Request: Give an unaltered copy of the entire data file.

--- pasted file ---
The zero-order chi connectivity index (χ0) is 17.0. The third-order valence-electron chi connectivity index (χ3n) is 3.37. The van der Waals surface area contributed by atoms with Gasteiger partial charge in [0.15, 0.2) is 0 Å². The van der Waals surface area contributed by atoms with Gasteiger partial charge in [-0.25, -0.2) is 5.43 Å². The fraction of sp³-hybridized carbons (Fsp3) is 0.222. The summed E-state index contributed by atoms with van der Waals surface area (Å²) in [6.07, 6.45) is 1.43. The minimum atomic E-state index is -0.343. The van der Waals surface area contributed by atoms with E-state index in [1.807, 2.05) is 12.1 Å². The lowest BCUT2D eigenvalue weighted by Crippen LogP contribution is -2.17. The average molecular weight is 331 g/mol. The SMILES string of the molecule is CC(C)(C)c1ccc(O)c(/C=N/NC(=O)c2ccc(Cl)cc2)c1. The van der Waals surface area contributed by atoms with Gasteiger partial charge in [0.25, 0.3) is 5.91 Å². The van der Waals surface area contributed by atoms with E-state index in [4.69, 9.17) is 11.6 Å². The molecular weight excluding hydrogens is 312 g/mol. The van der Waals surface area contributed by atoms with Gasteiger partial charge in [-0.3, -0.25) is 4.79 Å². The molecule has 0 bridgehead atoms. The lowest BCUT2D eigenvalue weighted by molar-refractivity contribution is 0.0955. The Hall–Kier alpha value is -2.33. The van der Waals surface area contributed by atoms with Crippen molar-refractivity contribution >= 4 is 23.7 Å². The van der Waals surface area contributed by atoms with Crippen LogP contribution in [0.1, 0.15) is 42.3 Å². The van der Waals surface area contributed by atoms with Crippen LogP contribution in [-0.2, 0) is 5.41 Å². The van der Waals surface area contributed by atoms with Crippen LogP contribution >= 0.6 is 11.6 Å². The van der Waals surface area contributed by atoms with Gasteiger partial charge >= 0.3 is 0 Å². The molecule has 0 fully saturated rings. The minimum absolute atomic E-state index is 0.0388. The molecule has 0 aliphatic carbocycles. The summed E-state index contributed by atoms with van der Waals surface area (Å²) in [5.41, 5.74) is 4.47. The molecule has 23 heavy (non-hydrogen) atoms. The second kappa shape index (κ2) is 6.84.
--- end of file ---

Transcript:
The zero-order chi connectivity index (χ0) is 17.0. The third-order valence-electron chi connectivity index (χ3n) is 3.37. The van der Waals surface area contributed by atoms with Gasteiger partial charge in [0.15, 0.2) is 0 Å². The van der Waals surface area contributed by atoms with Gasteiger partial charge in [-0.25, -0.2) is 5.43 Å². The fraction of sp³-hybridized carbons (Fsp3) is 0.222. The summed E-state index contributed by atoms with van der Waals surface area (Å²) in [6.07, 6.45) is 1.43. The minimum atomic E-state index is -0.343. The van der Waals surface area contributed by atoms with E-state index in [1.807, 2.05) is 12.1 Å². The lowest BCUT2D eigenvalue weighted by Crippen LogP contribution is -2.17. The average molecular weight is 331 g/mol. The SMILES string of the molecule is CC(C)(C)c1ccc(O)c(/C=N/NC(=O)c2ccc(Cl)cc2)c1. The van der Waals surface area contributed by atoms with Gasteiger partial charge in [0.25, 0.3) is 5.91 Å². The van der Waals surface area contributed by atoms with E-state index in [4.69, 9.17) is 11.6 Å². The molecular weight excluding hydrogens is 312 g/mol. The van der Waals surface area contributed by atoms with Gasteiger partial charge in [-0.3, -0.25) is 4.79 Å². The molecule has 0 bridgehead atoms. The lowest BCUT2D eigenvalue weighted by molar-refractivity contribution is 0.0955. The Hall–Kier alpha value is -2.33. The van der Waals surface area contributed by atoms with Crippen molar-refractivity contribution >= 4 is 23.7 Å². The van der Waals surface area contributed by atoms with Crippen LogP contribution in [0.1, 0.15) is 42.3 Å². The van der Waals surface area contributed by atoms with Crippen LogP contribution in [-0.2, 0) is 5.41 Å². The van der Waals surface area contributed by atoms with Crippen LogP contribution >= 0.6 is 11.6 Å². The van der Waals surface area contributed by atoms with Gasteiger partial charge >= 0.3 is 0 Å². The molecule has 0 fully saturated rings. The minimum absolute atomic E-state index is 0.0388. The molecule has 0 aliphatic carbocycles. The summed E-state index contributed by atoms with van der Waals surface area (Å²) in [5.41, 5.74) is 4.47. The molecule has 23 heavy (non-hydrogen) atoms. The second kappa shape index (κ2) is 6.84.